Banana 1 medium 0.8 mg 4%
Prepared frozen edamame ½ cup 0.7 mg 4%
Raisins ½ cup 0.6 mg 3%
Cherry tomatoes ½ cup 0.5 mg 3%
Boiled, chopped, and drained broccoli ½ cup 0.4 mg 2%
Dry roasted cashews 1 oz 0.4 mg 2%

 

When looking at the Daily Value for niacin in these foods, this is for children over the age of 4. However, the daily value changed to 16 mg as per the Nutrition & Supplement Facts. Updated information will now be available on supplements and food products, so feel free to check when you go shopping! 

Be aware that the FDA does not actually specify that labels are required for niacin unless a food type has been fortified with niacin. If you are curious, however, the USDA database for standard reference has a list of foods with their nutritional contents, including niacin! 

Niacin Needs For Vegans

Sadly, experts in the nutritional field decided this was not complicated enough already, so if you are not a nutrition geek, it might be wise to just take a look at the chart below. 

However, if you want to challenge yourself to painstaking nutritional math, look at the protein content, and gauge if you can count niacin equivalents. So the idea is that 60 mg of tryptophan (an amino acid) equals 1 mg of niacin. 

So, if you see ‘niacin equivalent NE’  on the packaging then this means 60 mg of tryptophan is 1 mg of niacin. 

Now for more of a headache…

  • 1 gram of protein = 10 mg of tryptophan. 
  • 60 grams of tryptophan = 1 gram of niacin. 

So, if you buy something it has 60 grams of protein, it gives 600 mg of tryptophan, and therefore 10 grams of niacin. 

I sincerely hope you never have to do this, it’s too complicated, and unless you enjoy math there is no need to torture yourself.

Niacin Needs For Niacin DRI/RDA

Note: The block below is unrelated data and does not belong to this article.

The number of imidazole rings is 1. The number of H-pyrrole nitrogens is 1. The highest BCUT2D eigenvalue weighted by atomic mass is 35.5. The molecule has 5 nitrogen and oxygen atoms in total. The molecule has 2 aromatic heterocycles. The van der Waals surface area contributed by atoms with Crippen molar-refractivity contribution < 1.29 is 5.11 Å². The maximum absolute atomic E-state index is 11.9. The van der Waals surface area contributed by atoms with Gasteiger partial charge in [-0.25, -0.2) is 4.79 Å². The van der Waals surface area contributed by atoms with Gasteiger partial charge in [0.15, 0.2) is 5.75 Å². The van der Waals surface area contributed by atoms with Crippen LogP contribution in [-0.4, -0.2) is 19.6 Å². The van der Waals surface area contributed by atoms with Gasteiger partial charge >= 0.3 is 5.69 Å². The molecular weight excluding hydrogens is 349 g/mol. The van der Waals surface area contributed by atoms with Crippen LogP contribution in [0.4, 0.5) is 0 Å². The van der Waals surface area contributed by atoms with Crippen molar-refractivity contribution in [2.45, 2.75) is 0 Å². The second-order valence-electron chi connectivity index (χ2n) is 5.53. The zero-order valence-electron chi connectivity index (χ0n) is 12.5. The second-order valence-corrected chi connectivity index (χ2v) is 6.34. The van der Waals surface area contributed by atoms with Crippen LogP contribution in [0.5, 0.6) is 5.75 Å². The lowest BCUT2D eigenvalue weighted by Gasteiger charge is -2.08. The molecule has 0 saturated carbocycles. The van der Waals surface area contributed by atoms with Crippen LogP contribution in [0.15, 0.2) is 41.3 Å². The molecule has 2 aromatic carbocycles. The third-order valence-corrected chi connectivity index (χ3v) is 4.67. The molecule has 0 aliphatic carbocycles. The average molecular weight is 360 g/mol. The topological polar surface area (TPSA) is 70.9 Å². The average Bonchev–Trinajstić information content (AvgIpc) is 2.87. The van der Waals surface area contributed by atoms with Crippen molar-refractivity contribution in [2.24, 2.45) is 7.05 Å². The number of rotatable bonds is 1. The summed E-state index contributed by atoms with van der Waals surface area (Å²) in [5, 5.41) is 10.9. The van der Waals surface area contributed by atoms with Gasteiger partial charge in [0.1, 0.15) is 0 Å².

Let’s take a quick look at the Daily Recommended Intake for Niacin

Age & Gender Daily Recommended Amount
Infant:
0-6 months 2.0 mg per day
7-12 months 0.4 mg per day
Child:
1-3 years 6.0 mg per day
4-8 years 8.0 mg per day
Male:
9-13 years 12 mg per day
14-50 years 16 mg per day
50-70 years 16 mg per day
Female:
9-13 years 12 mg per day
14-18 years 14 mg per day
19 years plus 14 mg per day
Pregnancy: 
Under 18 18 mg per day
19-50 years 18 mg per day
Lactation:
Under 18 17 mg per day
19-50 Years 17 mg per day.

 

Vegan Diet & Status Of Niacin

I am happy to tell you that veganism and niacin are just fine, vegan diets contain plenty of niacin-heavy plant foods, so you can still get plenty and you are unlikely to be niacin deficient.

FAQs:

Is Niacin Plant-Based?

Some plants do contain niacin. Leafy greens as well as coffee beans and tea leaves contain niacin.

What Is Niacin Made Of?

Niacin is made of nicotinic acid and nicotinamide, however, some foods will have NAD or NADP in small amounts. Some tryptophan (an amino acid) is converted into niacin by the body.

Who Should Not Take Niacin?

If you have kidney disease, liver disease, or stomach ulcers you should not take niacin supplements.

What Does Niacin Do To The Brain?

It is believed that niacin can protect your brain cells from injury and stress.